The South Carolina court official at the centre of Alex Murdaugh’s bid for a new murder trial has revealed that her own daughter was “excited” at the prospect of becoming a juror in the high-profile case.
Colleton County Clerk of Court Rebecca Hill is the first person viewers hear from in the second series of Netflix’s Murdaugh Murders: A Southern Scandal, released on Wednesday.
Describing herself as a “native of Walterboro” who does “love my county and love my job”, Ms Hill spoke of the magnitude of the so-called trial of the century being held in the close, tight-knit Lowcountry.
“Preparing for the trial of Alex Murdaugh was huge,” she said.
“It’s been a long time since a trial of this magnitude had happened to a small town in South Carolina. We knew that we had to get together as a county and be prepared for anything that might come up.”
In a bizarre twist indicating how interconnected the local community is, she revealed that her own daughter was almost seated as a juror in the case.
“So my daughter almost became a juror,” she said, adding: “She was so excited.”
Ms Hill went on to describe her first encounter with Murdaugh on the opening day of the trial – an encounter that appeared cordial and as though the now-convicted killer expected the saga to soon be over.
“The first day of trial, Alex was coming in and said ‘good morning Ms Becky, how are you?’” she said.
“It was more of a lightheartedness. It was a ‘we’re going to get through this in about a week or two, we’re all gonna go home. All of this is going to go away’.”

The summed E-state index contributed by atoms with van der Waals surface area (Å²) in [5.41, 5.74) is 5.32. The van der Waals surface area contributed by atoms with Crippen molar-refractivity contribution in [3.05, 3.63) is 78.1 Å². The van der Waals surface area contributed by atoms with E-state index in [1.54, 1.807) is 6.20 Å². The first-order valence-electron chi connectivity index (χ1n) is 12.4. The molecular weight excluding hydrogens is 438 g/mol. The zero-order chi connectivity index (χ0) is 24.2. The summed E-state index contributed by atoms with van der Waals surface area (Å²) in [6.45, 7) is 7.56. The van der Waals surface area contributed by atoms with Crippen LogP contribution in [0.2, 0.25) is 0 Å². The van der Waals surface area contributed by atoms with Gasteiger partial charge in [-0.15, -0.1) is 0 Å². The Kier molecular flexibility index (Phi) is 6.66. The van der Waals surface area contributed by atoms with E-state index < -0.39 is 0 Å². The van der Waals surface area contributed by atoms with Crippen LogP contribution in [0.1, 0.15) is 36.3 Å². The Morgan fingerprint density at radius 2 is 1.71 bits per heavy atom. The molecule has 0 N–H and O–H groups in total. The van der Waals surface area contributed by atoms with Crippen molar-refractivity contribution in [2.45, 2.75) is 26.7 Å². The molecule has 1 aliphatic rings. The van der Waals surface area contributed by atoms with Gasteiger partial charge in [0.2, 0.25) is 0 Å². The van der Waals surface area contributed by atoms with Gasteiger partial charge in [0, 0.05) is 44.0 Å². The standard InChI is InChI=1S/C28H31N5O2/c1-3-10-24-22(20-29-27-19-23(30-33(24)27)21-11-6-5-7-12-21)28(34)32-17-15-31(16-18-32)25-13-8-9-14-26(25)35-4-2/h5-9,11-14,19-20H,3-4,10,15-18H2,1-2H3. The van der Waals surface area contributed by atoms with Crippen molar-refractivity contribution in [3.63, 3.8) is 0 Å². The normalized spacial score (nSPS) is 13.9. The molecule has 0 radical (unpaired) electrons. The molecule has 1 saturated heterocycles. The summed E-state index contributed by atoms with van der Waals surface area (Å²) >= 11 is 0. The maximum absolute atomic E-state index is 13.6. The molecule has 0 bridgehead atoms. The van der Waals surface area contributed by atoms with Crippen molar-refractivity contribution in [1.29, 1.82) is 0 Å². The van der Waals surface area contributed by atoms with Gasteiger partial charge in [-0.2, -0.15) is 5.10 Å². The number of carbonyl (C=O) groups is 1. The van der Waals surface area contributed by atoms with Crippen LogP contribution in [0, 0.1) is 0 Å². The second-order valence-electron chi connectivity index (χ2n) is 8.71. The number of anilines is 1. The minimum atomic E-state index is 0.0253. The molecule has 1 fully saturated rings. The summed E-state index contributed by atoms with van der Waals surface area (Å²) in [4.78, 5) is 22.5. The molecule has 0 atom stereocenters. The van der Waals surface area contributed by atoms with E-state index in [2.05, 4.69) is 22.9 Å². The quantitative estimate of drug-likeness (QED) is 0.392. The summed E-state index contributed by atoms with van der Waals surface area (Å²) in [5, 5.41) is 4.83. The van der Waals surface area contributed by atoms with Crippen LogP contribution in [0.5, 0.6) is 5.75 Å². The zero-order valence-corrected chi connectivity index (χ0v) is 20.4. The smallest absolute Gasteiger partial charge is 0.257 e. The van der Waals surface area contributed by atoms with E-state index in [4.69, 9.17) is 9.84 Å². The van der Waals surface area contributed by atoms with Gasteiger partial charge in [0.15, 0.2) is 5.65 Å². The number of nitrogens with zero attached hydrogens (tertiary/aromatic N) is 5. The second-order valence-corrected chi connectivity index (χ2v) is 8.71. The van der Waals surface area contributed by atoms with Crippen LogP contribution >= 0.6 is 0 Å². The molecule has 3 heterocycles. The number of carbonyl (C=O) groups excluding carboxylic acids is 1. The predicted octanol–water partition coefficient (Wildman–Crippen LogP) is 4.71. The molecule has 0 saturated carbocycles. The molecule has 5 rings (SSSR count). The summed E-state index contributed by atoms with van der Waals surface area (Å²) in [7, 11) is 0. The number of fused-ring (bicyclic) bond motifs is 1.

Ms Hill – who is a regular feature throughout the new three-part series on the Murdaugh saga – describes her job as an elected official who “maintains the things that go on in the courthouse”.
It was her who read out the verdict in the courtroom after the jury reached its unanimous decision finding Murdaugh guilty of all charges.
Ms Hill said that she knew she was “very intently being looked at” by the defence team, Murdaugh family and “probably the world” as she read it out to the court.
“We thought that after the verdict that it would be a lightheartedness, it would be an easiness more so in Hampton but it opened up a whole other Pandora’s Box of questions,” she said in a perhaps foreboding comment in the Netflix show.
Now, the court clerk’s actions during the trial have been used as a basis for Murdaugh to fight his conviction.
In a bombshell motion filed in court earlier this month, Murdaugh’s attorneys Dick Harpootlian and Jim Griffin accused Ms Hill of breaking her oath by allegedly tampering with the jury in the case, pressuring them into returning a guilty verdict against him.
They claim that she advised the panel not to be “fooled by” Murdaugh’s testimony on the stand or “misled” by the defence’s evidence, pushed them to reach a quick guilty verdict, and misrepresented “critical and material information to the trial judge in her campaign to remove a juror she believed to be favorable to the defense”.
One of the most damning accusations centres around the dismissal of juror number 785 just hours before jury deliberations began.